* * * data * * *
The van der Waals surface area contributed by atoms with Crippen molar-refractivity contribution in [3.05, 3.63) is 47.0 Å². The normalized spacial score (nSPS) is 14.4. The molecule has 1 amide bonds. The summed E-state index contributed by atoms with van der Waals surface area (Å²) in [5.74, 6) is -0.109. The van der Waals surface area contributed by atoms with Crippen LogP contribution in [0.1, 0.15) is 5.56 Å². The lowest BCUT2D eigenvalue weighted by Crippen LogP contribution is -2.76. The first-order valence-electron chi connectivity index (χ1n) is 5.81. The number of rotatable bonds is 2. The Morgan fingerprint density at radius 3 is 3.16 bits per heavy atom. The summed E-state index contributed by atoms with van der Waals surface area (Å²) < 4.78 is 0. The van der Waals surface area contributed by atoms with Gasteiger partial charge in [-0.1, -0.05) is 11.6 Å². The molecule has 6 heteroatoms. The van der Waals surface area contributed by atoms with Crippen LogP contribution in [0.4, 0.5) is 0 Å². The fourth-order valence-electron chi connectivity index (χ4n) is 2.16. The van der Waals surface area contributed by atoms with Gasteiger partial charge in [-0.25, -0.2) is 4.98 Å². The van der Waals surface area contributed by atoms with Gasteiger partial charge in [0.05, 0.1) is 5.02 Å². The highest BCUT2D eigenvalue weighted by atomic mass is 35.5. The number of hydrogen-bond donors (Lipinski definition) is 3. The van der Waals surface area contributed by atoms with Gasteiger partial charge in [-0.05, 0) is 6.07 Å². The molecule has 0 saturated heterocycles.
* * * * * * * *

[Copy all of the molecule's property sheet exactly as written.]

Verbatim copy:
The van der Waals surface area contributed by atoms with Crippen molar-refractivity contribution in [3.05, 3.63) is 47.0 Å². The normalized spacial score (nSPS) is 14.4. The molecule has 1 amide bonds. The summed E-state index contributed by atoms with van der Waals surface area (Å²) in [5.74, 6) is -0.109. The van der Waals surface area contributed by atoms with Crippen LogP contribution in [0.1, 0.15) is 5.56 Å². The lowest BCUT2D eigenvalue weighted by Crippen LogP contribution is -2.76. The first-order valence-electron chi connectivity index (χ1n) is 5.81. The number of rotatable bonds is 2. The Morgan fingerprint density at radius 3 is 3.16 bits per heavy atom. The summed E-state index contributed by atoms with van der Waals surface area (Å²) < 4.78 is 0. The van der Waals surface area contributed by atoms with Gasteiger partial charge in [-0.1, -0.05) is 11.6 Å². The molecule has 6 heteroatoms. The van der Waals surface area contributed by atoms with Crippen LogP contribution in [0.4, 0.5) is 0 Å². The fourth-order valence-electron chi connectivity index (χ4n) is 2.16. The van der Waals surface area contributed by atoms with Gasteiger partial charge in [-0.25, -0.2) is 4.98 Å². The van der Waals surface area contributed by atoms with Gasteiger partial charge in [0.05, 0.1) is 5.02 Å². The highest BCUT2D eigenvalue weighted by atomic mass is 35.5. The number of hydrogen-bond donors (Lipinski definition) is 3. The van der Waals surface area contributed by atoms with Gasteiger partial charge in [-0.05, 0) is 6.07 Å². The molecule has 0 saturated heterocycles.